ISSN 2330-717X

US Coast Guard In South China Sea: A Vietnamese Perspective – Analysis

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By Nguyen The Phuong*

INTRODUCTION

Although diplomats from both Vietnam and the United States have given special prominence to the two countries’ growing comprehensive partnership, many challenges remain.[1] In particular, despite gradual concrete improvement in recent years, defense and security cooperation has not met expectations. Vietnamese policymakers’ indecisiveness and their exaggerated fear of potential retaliations from China have been cited by analysts as reasons why they hesitate to actively push for significant breakthroughs in bilateral defense and security ties.[2]

The future of Vietnam-U.S. defense and security cooperation relies in part on meaningful policies that can meet both sides’ objectives in the South China Sea and beyond. If the United States undertakes projects that can have a real and profound impact on the South China Sea situation that is favourable for Hanoi, Vietnam would respond positively. The author’s personal dialogues with both Vietnamese and U.S. scholars and officials reveal the need for practical collaborative projects that can boost bilateral defense ties, increase Vietnam’s confidence in Washington’s regional commitments and effectively tame China’s assertive behaviour in regional waters. One of the possible avenues for the two sides to conduct such projects is through the increased engagement of the United States Coast Guard (USCG) in Southeast Asia’s maritime domain. This article discusses how Vietnam can and should play a proactive role in the shaping of such an initiative.

A MEANINGFUL PROJECT: USCG IN THE SOUTH CHINA SEA

In March 2019, the USCG cutter Bertholf joined a U.S. Navy destroyer, the USS Curtis Wilbur, to transit the Taiwan Strait for the first time. Two months later, the same vessel conducted a maritime exercise with the Philippine Coast Guard near Scarborough Shoal. Another USCG cutter, the Stratton, has been deployed alongside the U.S. 7th Fleet in Yokosuka, Japan. In 2021, the USCG cutter Munro, part of the U.S. 7th Fleet, conducted engagements with Japanese and Filipino navies and maritime enforcement agencies.[3] According to Vice Admiral Michael McAllister, as a military service of the United States, the USCG can integrate seamlessly into defense operations alongside the Navy and other services.[4]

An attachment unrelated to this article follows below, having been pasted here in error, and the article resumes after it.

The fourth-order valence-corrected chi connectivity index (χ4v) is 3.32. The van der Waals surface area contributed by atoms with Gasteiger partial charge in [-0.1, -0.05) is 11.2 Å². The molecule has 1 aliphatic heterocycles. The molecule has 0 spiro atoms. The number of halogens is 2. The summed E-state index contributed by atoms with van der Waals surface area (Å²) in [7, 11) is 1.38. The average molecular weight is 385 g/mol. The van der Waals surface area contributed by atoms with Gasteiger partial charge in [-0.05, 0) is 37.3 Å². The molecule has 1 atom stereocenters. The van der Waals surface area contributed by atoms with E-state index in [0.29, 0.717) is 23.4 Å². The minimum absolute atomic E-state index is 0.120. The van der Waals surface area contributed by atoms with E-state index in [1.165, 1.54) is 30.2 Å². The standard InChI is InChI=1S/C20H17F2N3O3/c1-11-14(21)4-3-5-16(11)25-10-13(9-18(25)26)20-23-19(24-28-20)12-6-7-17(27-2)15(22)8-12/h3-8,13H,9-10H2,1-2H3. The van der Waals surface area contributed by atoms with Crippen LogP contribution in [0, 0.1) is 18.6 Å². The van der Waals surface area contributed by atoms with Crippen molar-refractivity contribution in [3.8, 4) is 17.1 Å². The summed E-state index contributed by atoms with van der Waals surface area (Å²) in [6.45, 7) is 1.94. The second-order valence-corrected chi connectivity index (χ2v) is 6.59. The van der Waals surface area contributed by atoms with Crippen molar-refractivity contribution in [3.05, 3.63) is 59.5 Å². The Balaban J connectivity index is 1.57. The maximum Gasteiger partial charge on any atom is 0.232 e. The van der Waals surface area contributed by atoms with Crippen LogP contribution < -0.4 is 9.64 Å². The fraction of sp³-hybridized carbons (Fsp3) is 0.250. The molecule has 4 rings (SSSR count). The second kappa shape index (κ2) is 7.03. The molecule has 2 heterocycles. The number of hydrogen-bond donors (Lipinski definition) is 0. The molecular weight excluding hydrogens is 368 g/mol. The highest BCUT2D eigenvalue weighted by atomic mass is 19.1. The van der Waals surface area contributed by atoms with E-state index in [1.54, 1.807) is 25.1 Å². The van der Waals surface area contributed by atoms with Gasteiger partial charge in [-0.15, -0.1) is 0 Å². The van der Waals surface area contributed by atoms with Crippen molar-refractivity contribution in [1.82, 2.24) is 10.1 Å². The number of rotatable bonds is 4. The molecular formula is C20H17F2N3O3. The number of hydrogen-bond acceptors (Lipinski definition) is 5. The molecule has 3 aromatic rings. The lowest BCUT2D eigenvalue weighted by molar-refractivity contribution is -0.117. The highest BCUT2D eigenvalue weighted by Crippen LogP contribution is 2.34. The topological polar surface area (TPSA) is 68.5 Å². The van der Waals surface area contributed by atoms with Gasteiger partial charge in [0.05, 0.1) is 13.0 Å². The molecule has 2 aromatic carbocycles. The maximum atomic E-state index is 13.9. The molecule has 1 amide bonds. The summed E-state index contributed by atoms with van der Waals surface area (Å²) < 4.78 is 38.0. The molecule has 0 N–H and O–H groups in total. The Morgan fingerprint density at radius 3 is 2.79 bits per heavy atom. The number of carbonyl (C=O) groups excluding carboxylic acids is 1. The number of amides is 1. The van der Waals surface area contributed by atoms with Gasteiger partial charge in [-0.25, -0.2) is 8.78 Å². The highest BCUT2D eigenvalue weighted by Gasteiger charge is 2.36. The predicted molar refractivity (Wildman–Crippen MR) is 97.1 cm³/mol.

U.S. coast guard cooperation with Southeast Asian countries has been ongoing for some time.[5] For example, Washington has provided technical assistance, financial support, training and capacity-building to regional maritime law enforcement agencies, including Vietnam’s, through selective maritime security institutions such as the Southeast Asia Maritime Law Enforcement Initiative (formerly known as the Gulf of Thailand Maritime Law Enforcement Initiative) or the Indo-Pacific Maritime Security Initiative.[6] However, these initiatives were not designed for the U.S. to initiate strategic reorientation toward the Indo-Pacific maritime domain. It seems that Washington considers these coast guard cooperation activities less important than other maritime security priorities,[7] although the U.S. Coast Guard 2018-2022 Strategic Plan did call for steps to “strategically orient time and resources toward international activities that maximize return on investment to national and Coast Guard priorities; and foster international capacity-building efforts in regions that are […] critical to U.S. interests”.[8]

Despite the abovementioned activities and the importance of Southeast Asia for U.S. maritime strategy, the USCG did not have “even a single operational vessel west of Guam”.[9] This changed in May 2022 when President Biden hosted the U.S. – ASEAN Special Summit, where Washington announced that a USCG vessel would be assigned to the region to operate as a “training platform”, provide multinational crewing opportunities and participate in cooperative maritime engagements.[10] A regional-based technical training team will also be established to provide capacity building in the areas of institutional development, readiness, sustainment of equipment and workforce professionalism.[11] Where their assets will be based remains unclear, but it is highly likely that Guam will be the operational centre for the USCG’s activities in Southeast Asia.

The permanent presence of an official USCG detachment in the South China Sea could be the first step for a deeper engagement of the USCG in Southeast Asia.[12] Based on previous experiences between USCG and regional maritime law enforcement agencies, such a service can help establish a multi-national task force of paramilitary and civilian agencies for upholding international law and combating illegal activities at sea, while fending off Chinese assertiveness by mirroring Beijing’s tactics. However, the deployment should be assigned to one of the regional countries, not at a base outside the South China Sea. Such a comprehensive engagement by the USCG will likely be considered by Vietnamese policymakers as a meaningful project that, as explained in the next section, not only effectively enhances the bilateral relationship, but also encourages Hanoi to proactively contribute to the evolving regional security architecture.

Since the United States conducted its first Freedom of Navigation Operations (FONOPs) mission in the South China Sea in 2013, Vietnamese policymakers have carefully observed U.S. military activities in the region. Several of them, mostly within the military, have not been impressed. They perceive the Free and Open Indo-Pacific strategy at best as lacking substance in dealing with China’s unconventional tactics at sea, and at worst as lame-duck thinking that can do nothing to constrain China’s rise.[13] Several U.S. scholars have also raised questions about the effectiveness of FONOPs, considering them insufficient in preventing2022 Beijing from using the “grey zone” tactic in the South China Sea.[14]